Seems like any time I read about ecology studies lately, its tales of waste and wanton destruction. And a recent paper in PLoS-One about “Ecological Meltdown in the Firth of Clyde, Scotland” was no different. Sigh. May as well have titled this post “Why we need Hands-Off conservation approaches.”
The paper describes commercial fishing in the Firth of Clyde, a small near-shore marine ecosystem nearly due west of Glasgow on the western coast of Scotland, from the 1800s to modern day. The researchers use the Firth of Clyde’s history as a mini-model to assert that the collapse of fisheries there, and poor policies regulating bottom-trawling, provide a snapshot of what is happening globally to the world’s oceans.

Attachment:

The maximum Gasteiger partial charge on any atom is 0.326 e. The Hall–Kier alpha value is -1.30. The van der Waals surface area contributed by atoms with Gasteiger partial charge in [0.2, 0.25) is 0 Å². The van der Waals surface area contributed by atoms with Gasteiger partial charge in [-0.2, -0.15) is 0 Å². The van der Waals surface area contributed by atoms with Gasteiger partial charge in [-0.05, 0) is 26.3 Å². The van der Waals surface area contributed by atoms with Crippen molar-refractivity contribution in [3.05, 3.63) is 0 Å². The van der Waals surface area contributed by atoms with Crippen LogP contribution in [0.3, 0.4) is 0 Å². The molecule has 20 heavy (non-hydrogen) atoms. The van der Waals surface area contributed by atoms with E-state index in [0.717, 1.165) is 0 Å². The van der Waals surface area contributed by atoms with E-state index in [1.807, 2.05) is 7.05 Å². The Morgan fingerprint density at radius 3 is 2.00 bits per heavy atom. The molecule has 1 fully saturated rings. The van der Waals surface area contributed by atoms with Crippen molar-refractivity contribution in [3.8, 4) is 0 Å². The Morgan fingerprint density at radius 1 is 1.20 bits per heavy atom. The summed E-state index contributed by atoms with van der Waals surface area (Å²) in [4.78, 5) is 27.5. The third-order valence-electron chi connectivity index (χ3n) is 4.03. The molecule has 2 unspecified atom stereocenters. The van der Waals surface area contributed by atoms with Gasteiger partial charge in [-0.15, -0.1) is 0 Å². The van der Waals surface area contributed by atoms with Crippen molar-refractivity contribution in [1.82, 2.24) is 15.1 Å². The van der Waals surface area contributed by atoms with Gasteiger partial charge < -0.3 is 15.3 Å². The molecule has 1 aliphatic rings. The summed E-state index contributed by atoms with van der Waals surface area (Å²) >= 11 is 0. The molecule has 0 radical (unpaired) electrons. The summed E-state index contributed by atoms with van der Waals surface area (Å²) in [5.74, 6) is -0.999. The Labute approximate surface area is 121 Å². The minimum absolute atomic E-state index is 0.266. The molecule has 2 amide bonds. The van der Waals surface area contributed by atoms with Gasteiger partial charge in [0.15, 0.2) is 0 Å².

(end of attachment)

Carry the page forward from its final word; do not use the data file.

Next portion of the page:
Species that were once caught in the Firth of Clyde in the 1800s, like herring, cod, haddock and turbot are now extirpated. Today, fishers target invertebrate bottom-dwellers like Norway lobster, nephrops and and scallops – all of which are caught using trawls and dredges dragged along the seabed. (Honestly, to me this reads like a tale of biblical waste. Not only are species locally extinct, but now people are tearing up the seafloor too.) The researchers say that these destructive and invasive fishing practices are causing a restructuring of marine communities in the area and that commercially-sought after fish have declined in both abundance and diversity. “The endpoint of overfishing,” they caution, “is now in sight.” (Italics are mine.) Continue reading